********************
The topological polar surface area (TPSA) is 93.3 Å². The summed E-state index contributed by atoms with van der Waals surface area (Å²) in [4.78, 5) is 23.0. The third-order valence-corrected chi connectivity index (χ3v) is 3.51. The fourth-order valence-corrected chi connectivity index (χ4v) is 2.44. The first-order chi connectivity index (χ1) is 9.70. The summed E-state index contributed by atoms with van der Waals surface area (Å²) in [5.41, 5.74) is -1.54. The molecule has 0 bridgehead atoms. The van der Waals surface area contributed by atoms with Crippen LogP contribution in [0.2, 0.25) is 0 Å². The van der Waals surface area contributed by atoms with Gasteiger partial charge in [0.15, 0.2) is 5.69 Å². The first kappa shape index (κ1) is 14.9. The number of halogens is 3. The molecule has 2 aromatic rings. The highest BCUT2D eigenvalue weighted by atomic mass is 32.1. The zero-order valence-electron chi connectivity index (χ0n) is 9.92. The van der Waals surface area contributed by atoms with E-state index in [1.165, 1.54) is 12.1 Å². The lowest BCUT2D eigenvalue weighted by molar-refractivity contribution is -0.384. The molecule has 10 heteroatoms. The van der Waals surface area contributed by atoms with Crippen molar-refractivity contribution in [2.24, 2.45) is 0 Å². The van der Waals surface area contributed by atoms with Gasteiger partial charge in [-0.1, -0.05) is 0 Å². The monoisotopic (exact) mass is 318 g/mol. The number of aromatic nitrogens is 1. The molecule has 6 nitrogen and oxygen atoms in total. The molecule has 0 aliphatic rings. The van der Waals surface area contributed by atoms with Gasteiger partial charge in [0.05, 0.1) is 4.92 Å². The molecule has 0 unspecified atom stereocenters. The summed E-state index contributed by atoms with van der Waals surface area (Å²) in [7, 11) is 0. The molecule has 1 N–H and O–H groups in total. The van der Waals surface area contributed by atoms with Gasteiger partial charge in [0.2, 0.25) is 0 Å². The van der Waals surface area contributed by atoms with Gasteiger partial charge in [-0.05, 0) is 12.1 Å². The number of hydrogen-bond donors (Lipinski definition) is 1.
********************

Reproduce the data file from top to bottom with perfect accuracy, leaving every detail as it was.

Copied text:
The topological polar surface area (TPSA) is 93.3 Å². The summed E-state index contributed by atoms with van der Waals surface area (Å²) in [4.78, 5) is 23.0. The third-order valence-corrected chi connectivity index (χ3v) is 3.51. The fourth-order valence-corrected chi connectivity index (χ4v) is 2.44. The first-order chi connectivity index (χ1) is 9.70. The summed E-state index contributed by atoms with van der Waals surface area (Å²) in [5.41, 5.74) is -1.54. The molecule has 0 bridgehead atoms. The van der Waals surface area contributed by atoms with Crippen LogP contribution in [0.2, 0.25) is 0 Å². The van der Waals surface area contributed by atoms with Gasteiger partial charge in [0.15, 0.2) is 5.69 Å². The first kappa shape index (κ1) is 14.9. The number of halogens is 3. The molecule has 2 aromatic rings. The highest BCUT2D eigenvalue weighted by atomic mass is 32.1. The zero-order valence-electron chi connectivity index (χ0n) is 9.92. The van der Waals surface area contributed by atoms with E-state index in [1.165, 1.54) is 12.1 Å². The lowest BCUT2D eigenvalue weighted by molar-refractivity contribution is -0.384. The molecule has 10 heteroatoms. The van der Waals surface area contributed by atoms with Crippen molar-refractivity contribution in [2.24, 2.45) is 0 Å². The van der Waals surface area contributed by atoms with Gasteiger partial charge in [-0.1, -0.05) is 0 Å². The monoisotopic (exact) mass is 318 g/mol. The number of aromatic nitrogens is 1. The molecule has 6 nitrogen and oxygen atoms in total. The molecule has 0 aliphatic rings. The van der Waals surface area contributed by atoms with Gasteiger partial charge in [0.05, 0.1) is 4.92 Å². The molecule has 0 unspecified atom stereocenters. The summed E-state index contributed by atoms with van der Waals surface area (Å²) in [7, 11) is 0. The molecule has 1 N–H and O–H groups in total. The van der Waals surface area contributed by atoms with Gasteiger partial charge in [0.2, 0.25) is 0 Å². The van der Waals surface area contributed by atoms with Gasteiger partial charge in [-0.05, 0) is 12.1 Å². The number of hydrogen-bond donors (Lipinski definition) is 1.